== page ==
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Market Advisor: Weather Continues to Restrict Cattle Cycle Expansion

The short supply of cattle will be supportive to prices in 2007 and 2008.

Tim Petry, Livestock Marketing Economist

NDSU Extension Service

The USDA National Agricultural Statistics Service (NASS) July 1 cattle report (issued on July 20) confirmed that the normal cattle cycle buildup has continued to be stalled by adverse weather conditions.

All cattle and calves in the U.S. on July 1 totaled 104.8 million head, down 400,000 head from the 105.2 million of last year, but still above the 104.2 million recorded in 2005.

Beef cows that have calved, at 33.4 million head, are down slightly from the 33.45 million reported in 2005 and 2006.

Feeder calf prices have been high enough the last several years to stimulate beef cattle herd expansion, but adverse weather conditions have prevented it from happening.

Last year, extremely dry conditions in the southern and northern Plains caused herd liquidations in parts of those areas. Much of the southern Plains has received ample rainfall this year. The northern Plains also returned to average moisture in much of the area, although parts of North and South Dakota and Nebraska still remain dry.

Interestingly, parts of North Dakota were under some degree of drought for 78 consecutive months from December 2000 to June 2007, according to Adnan Akyuz, North Dakota state climatologist. The most severe drought conditions occurred during the third week of July 2006. At that time, 100 percent of the state was experiencing at least moderate drought status as recorded by the weekly U.S. Drought Monitor ( After having no drought status in June, much of southwestern North Dakota again is recorded as abnormally dry.

The major drought areas in 2007 are in the southeastern and western U.S. In those areas, beef cow herd liquidation has occurred. U.S. beef cow slaughter averaged 11.6 percent higher than last year in the first half of 2007, but was below July of last year. 2006 beef cow slaughter was more than 18 percent higher than in 2005.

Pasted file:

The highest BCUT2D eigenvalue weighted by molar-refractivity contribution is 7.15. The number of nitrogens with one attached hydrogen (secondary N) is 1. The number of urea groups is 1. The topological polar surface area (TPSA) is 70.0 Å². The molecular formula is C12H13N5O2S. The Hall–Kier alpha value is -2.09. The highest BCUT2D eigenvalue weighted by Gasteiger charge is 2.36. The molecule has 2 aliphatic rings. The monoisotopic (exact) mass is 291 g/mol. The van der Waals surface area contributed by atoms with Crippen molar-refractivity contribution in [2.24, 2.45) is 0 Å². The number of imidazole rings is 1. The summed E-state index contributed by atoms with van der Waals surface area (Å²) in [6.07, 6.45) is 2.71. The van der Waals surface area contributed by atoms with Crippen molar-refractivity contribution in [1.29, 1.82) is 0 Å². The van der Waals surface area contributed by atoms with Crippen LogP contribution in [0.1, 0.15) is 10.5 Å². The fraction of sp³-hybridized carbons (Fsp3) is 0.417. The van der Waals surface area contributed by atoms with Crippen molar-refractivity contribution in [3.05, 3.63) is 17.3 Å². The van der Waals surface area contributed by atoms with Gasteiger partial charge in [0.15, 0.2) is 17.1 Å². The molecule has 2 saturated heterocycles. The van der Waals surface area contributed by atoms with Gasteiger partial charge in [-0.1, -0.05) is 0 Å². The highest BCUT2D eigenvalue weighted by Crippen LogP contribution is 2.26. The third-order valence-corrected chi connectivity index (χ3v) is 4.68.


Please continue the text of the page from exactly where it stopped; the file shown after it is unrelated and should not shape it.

The NASS report also showed a 6 percent reduction in heifers retained for replacement compared with last year. There is interest in herd rebuilding in areas that have improved moisture conditions, so more heifers from the 2007 calf crop may be retained.

NASS also released a joint U.S and Canadian cattle inventory report on Aug. 16. The report showed that the Canadian cattle herd also declined. All cattle and calves in Canada as of July 1 totaled 15.9 million head, down 1 percent from the 16 million in 2006 and 6 percent below the 16.9 million of two years ago.

Beef cows that have calved in Canada declined 1 percent in 2007 and were down 6 percent from the peak numbers that occurred in 2005. The 2007 U.S. calf crop was estimated at 37.4 million head, down 167,000 head from last year. However, the supply of feeder cattle outside feedlots was up about 100,000 on July 1 because calves have been staying on pasture longer this year because of the higher corn prices and feedlot costs of gain. There also is improved moisture in much of the Plains.

The NASS cattle-on-feed report released on Aug. 17 showed a 5 percent decline in cattle on feed on Aug. 1, compared with a year ago.

Placements into feedlots during July totaled 1.62 million head, 17 percent below 2006 and 3 percent below 2005. This is the lowest placement figure for July since the series began in 1996.

Placements of cattle less than 700 pounds were down 31 percent, while placements of more than 700 pounds were down only 3.5 percent.

The number of cattle on feed in the southern Plains (Kansas, Oklahoma and Texas) feedlots declined 490,000 head, while the number on feed in the northern Plains (Iowa, Nebraska and South Dakota) increased 25,000 head. This reflects the cheaper cost of corn and the increasing availability of ethanol feed byproducts in the northern Plains.

The shorter supply of cattle will be supportive to prices in 2007 and 2008. Feeder-calf prices are near last year’s levels in spite of higher corn prices and will be the subject of a future Market Advisor column. Fed-steer prices are about $5 per hundredweight higher than last year due to the expanding export markets for beef. Cow prices also are above the levels of a year ago, even though cow slaughter is up. A strong domestic demand for hamburger is supporting prices.

NDSU Agriculture Communication

Source:Tim Petry, (701) 231-7469,
Editor:Rich Mattern, (701) 231-6136,
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